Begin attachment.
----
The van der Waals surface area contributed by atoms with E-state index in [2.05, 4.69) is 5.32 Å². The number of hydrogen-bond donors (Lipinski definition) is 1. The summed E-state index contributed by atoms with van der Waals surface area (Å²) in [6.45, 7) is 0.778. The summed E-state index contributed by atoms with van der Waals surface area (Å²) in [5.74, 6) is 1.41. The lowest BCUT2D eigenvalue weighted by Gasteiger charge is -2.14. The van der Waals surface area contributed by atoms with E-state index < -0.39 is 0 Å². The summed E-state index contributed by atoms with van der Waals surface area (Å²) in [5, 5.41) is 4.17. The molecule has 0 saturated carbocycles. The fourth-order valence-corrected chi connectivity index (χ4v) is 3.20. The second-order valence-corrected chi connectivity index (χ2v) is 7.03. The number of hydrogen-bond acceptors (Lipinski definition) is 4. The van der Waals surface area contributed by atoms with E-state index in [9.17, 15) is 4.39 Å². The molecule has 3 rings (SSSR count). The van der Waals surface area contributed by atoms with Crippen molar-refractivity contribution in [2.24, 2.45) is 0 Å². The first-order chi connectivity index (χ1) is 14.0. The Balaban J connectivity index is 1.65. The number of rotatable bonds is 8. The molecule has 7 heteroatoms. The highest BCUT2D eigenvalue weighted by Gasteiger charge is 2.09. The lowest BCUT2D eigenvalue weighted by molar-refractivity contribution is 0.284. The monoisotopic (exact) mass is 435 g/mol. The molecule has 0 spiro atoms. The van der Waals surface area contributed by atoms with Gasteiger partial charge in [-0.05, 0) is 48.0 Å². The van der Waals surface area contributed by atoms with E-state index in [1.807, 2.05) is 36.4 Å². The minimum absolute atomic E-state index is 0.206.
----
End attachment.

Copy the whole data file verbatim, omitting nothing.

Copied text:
The van der Waals surface area contributed by atoms with E-state index in [2.05, 4.69) is 5.32 Å². The number of hydrogen-bond donors (Lipinski definition) is 1. The summed E-state index contributed by atoms with van der Waals surface area (Å²) in [6.45, 7) is 0.778. The summed E-state index contributed by atoms with van der Waals surface area (Å²) in [5.74, 6) is 1.41. The lowest BCUT2D eigenvalue weighted by Gasteiger charge is -2.14. The van der Waals surface area contributed by atoms with E-state index < -0.39 is 0 Å². The summed E-state index contributed by atoms with van der Waals surface area (Å²) in [5, 5.41) is 4.17. The molecule has 0 saturated carbocycles. The fourth-order valence-corrected chi connectivity index (χ4v) is 3.20. The second-order valence-corrected chi connectivity index (χ2v) is 7.03. The number of hydrogen-bond acceptors (Lipinski definition) is 4. The van der Waals surface area contributed by atoms with E-state index in [9.17, 15) is 4.39 Å². The molecule has 3 rings (SSSR count). The van der Waals surface area contributed by atoms with Crippen molar-refractivity contribution in [2.24, 2.45) is 0 Å². The first-order chi connectivity index (χ1) is 14.0. The Balaban J connectivity index is 1.65. The number of rotatable bonds is 8. The molecule has 7 heteroatoms. The highest BCUT2D eigenvalue weighted by Gasteiger charge is 2.09. The lowest BCUT2D eigenvalue weighted by molar-refractivity contribution is 0.284. The monoisotopic (exact) mass is 435 g/mol. The molecule has 0 spiro atoms. The van der Waals surface area contributed by atoms with Gasteiger partial charge in [-0.05, 0) is 48.0 Å². The van der Waals surface area contributed by atoms with E-state index in [1.807, 2.05) is 36.4 Å². The minimum absolute atomic E-state index is 0.206.